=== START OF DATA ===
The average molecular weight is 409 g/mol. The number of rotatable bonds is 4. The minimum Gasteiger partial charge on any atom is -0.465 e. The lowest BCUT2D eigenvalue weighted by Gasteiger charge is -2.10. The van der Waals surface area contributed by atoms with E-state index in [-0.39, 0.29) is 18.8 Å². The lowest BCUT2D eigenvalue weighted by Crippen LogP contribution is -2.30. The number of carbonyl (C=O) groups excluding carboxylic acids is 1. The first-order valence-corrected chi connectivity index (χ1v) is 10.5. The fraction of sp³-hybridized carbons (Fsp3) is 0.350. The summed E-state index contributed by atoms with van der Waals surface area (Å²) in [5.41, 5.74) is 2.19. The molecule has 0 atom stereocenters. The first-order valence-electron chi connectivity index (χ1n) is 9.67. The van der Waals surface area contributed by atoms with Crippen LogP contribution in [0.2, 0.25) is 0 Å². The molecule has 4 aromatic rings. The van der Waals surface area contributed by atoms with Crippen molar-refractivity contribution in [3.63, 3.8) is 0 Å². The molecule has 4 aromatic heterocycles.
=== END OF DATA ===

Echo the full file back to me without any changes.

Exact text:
The average molecular weight is 409 g/mol. The number of rotatable bonds is 4. The minimum Gasteiger partial charge on any atom is -0.465 e. The lowest BCUT2D eigenvalue weighted by Gasteiger charge is -2.10. The van der Waals surface area contributed by atoms with E-state index in [-0.39, 0.29) is 18.8 Å². The lowest BCUT2D eigenvalue weighted by Crippen LogP contribution is -2.30. The number of carbonyl (C=O) groups excluding carboxylic acids is 1. The first-order valence-corrected chi connectivity index (χ1v) is 10.5. The fraction of sp³-hybridized carbons (Fsp3) is 0.350. The summed E-state index contributed by atoms with van der Waals surface area (Å²) in [5.41, 5.74) is 2.19. The molecule has 0 atom stereocenters. The first-order valence-electron chi connectivity index (χ1n) is 9.67. The van der Waals surface area contributed by atoms with Crippen LogP contribution in [0.2, 0.25) is 0 Å². The molecule has 4 aromatic rings. The van der Waals surface area contributed by atoms with Crippen molar-refractivity contribution in [3.63, 3.8) is 0 Å². The molecule has 4 aromatic heterocycles.